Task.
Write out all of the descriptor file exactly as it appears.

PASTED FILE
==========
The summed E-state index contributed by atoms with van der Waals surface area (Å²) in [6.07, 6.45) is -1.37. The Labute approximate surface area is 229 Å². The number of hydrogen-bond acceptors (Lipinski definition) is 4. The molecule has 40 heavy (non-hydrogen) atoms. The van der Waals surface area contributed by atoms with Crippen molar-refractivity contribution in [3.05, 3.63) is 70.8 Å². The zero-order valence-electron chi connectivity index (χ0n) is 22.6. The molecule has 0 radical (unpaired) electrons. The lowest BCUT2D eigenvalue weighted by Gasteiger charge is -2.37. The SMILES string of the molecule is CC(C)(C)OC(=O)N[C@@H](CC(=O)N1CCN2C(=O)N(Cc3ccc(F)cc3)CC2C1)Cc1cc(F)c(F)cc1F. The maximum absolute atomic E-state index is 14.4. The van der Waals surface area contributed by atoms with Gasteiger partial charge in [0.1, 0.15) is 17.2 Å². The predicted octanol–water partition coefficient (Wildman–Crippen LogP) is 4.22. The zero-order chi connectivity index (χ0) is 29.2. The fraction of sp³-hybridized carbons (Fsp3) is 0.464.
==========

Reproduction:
The summed E-state index contributed by atoms with van der Waals surface area (Å²) in [6.07, 6.45) is -1.37. The Labute approximate surface area is 229 Å². The number of hydrogen-bond acceptors (Lipinski definition) is 4. The molecule has 40 heavy (non-hydrogen) atoms. The van der Waals surface area contributed by atoms with Crippen molar-refractivity contribution in [3.05, 3.63) is 70.8 Å². The zero-order valence-electron chi connectivity index (χ0n) is 22.6. The molecule has 0 radical (unpaired) electrons. The lowest BCUT2D eigenvalue weighted by Gasteiger charge is -2.37. The SMILES string of the molecule is CC(C)(C)OC(=O)N[C@@H](CC(=O)N1CCN2C(=O)N(Cc3ccc(F)cc3)CC2C1)Cc1cc(F)c(F)cc1F. The maximum absolute atomic E-state index is 14.4. The van der Waals surface area contributed by atoms with Gasteiger partial charge in [0.1, 0.15) is 17.2 Å². The predicted octanol–water partition coefficient (Wildman–Crippen LogP) is 4.22. The zero-order chi connectivity index (χ0) is 29.2. The fraction of sp³-hybridized carbons (Fsp3) is 0.464.